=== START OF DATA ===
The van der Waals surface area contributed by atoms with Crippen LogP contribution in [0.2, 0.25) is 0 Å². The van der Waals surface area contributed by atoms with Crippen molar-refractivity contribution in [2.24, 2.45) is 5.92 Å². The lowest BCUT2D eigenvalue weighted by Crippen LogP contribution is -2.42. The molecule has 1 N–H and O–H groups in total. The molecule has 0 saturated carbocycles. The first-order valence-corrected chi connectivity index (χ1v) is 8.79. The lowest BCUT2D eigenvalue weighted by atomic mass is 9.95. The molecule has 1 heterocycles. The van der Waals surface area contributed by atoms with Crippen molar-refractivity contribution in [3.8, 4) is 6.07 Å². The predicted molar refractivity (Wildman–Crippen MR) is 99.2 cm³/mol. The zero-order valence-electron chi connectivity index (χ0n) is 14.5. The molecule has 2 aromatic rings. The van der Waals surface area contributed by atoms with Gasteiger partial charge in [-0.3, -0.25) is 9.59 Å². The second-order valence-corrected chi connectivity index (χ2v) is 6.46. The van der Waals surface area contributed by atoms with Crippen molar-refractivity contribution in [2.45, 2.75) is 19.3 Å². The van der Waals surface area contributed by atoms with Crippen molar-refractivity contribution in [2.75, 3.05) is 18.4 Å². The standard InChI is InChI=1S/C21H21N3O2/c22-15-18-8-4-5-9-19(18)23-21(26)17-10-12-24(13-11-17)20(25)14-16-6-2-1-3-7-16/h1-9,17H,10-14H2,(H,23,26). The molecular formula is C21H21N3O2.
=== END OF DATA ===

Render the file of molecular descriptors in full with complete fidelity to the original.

The van der Waals surface area contributed by atoms with Crippen LogP contribution in [0.2, 0.25) is 0 Å². The van der Waals surface area contributed by atoms with Crippen molar-refractivity contribution in [2.24, 2.45) is 5.92 Å². The lowest BCUT2D eigenvalue weighted by Crippen LogP contribution is -2.42. The molecule has 1 N–H and O–H groups in total. The molecule has 0 saturated carbocycles. The first-order valence-corrected chi connectivity index (χ1v) is 8.79. The lowest BCUT2D eigenvalue weighted by atomic mass is 9.95. The molecule has 1 heterocycles. The van der Waals surface area contributed by atoms with Crippen molar-refractivity contribution in [3.8, 4) is 6.07 Å². The predicted molar refractivity (Wildman–Crippen MR) is 99.2 cm³/mol. The zero-order valence-electron chi connectivity index (χ0n) is 14.5. The molecule has 2 aromatic rings. The van der Waals surface area contributed by atoms with Gasteiger partial charge in [-0.3, -0.25) is 9.59 Å². The second-order valence-corrected chi connectivity index (χ2v) is 6.46. The van der Waals surface area contributed by atoms with Crippen molar-refractivity contribution in [2.45, 2.75) is 19.3 Å². The van der Waals surface area contributed by atoms with Crippen molar-refractivity contribution in [2.75, 3.05) is 18.4 Å². The standard InChI is InChI=1S/C21H21N3O2/c22-15-18-8-4-5-9-19(18)23-21(26)17-10-12-24(13-11-17)20(25)14-16-6-2-1-3-7-16/h1-9,17H,10-14H2,(H,23,26). The molecular formula is C21H21N3O2.